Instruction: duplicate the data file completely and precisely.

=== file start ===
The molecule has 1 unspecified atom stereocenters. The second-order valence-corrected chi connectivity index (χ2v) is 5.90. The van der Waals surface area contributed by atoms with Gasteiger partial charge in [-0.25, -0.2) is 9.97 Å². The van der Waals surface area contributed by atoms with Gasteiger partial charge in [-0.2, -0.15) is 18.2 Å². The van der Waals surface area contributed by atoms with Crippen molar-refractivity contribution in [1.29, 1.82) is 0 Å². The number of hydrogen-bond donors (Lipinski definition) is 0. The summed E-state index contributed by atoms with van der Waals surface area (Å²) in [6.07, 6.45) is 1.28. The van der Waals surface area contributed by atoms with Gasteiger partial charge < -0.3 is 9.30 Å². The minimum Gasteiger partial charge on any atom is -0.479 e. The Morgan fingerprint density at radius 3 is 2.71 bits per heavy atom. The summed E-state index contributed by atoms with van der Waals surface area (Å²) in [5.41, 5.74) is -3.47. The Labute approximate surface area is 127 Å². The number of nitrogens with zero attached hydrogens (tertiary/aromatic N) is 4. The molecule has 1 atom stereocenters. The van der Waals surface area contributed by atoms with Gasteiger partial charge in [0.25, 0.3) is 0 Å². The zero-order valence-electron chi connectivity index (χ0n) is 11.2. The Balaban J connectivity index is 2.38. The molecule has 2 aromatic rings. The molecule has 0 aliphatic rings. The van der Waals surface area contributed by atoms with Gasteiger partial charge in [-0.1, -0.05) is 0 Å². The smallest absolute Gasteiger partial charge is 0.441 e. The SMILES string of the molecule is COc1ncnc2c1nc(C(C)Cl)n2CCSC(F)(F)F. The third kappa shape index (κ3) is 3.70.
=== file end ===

The molecule has 1 unspecified atom stereocenters. The second-order valence-corrected chi connectivity index (χ2v) is 5.90. The van der Waals surface area contributed by atoms with Gasteiger partial charge in [-0.25, -0.2) is 9.97 Å². The van der Waals surface area contributed by atoms with Gasteiger partial charge in [-0.2, -0.15) is 18.2 Å². The van der Waals surface area contributed by atoms with Crippen molar-refractivity contribution in [1.29, 1.82) is 0 Å². The number of hydrogen-bond donors (Lipinski definition) is 0. The summed E-state index contributed by atoms with van der Waals surface area (Å²) in [6.07, 6.45) is 1.28. The van der Waals surface area contributed by atoms with Gasteiger partial charge < -0.3 is 9.30 Å². The minimum Gasteiger partial charge on any atom is -0.479 e. The Morgan fingerprint density at radius 3 is 2.71 bits per heavy atom. The summed E-state index contributed by atoms with van der Waals surface area (Å²) in [5.41, 5.74) is -3.47. The Labute approximate surface area is 127 Å². The number of nitrogens with zero attached hydrogens (tertiary/aromatic N) is 4. The molecule has 1 atom stereocenters. The van der Waals surface area contributed by atoms with Gasteiger partial charge in [0.25, 0.3) is 0 Å². The zero-order valence-electron chi connectivity index (χ0n) is 11.2. The Balaban J connectivity index is 2.38. The molecule has 2 aromatic rings. The molecule has 0 aliphatic rings. The van der Waals surface area contributed by atoms with Gasteiger partial charge in [-0.1, -0.05) is 0 Å². The smallest absolute Gasteiger partial charge is 0.441 e. The SMILES string of the molecule is COc1ncnc2c1nc(C(C)Cl)n2CCSC(F)(F)F. The third kappa shape index (κ3) is 3.70.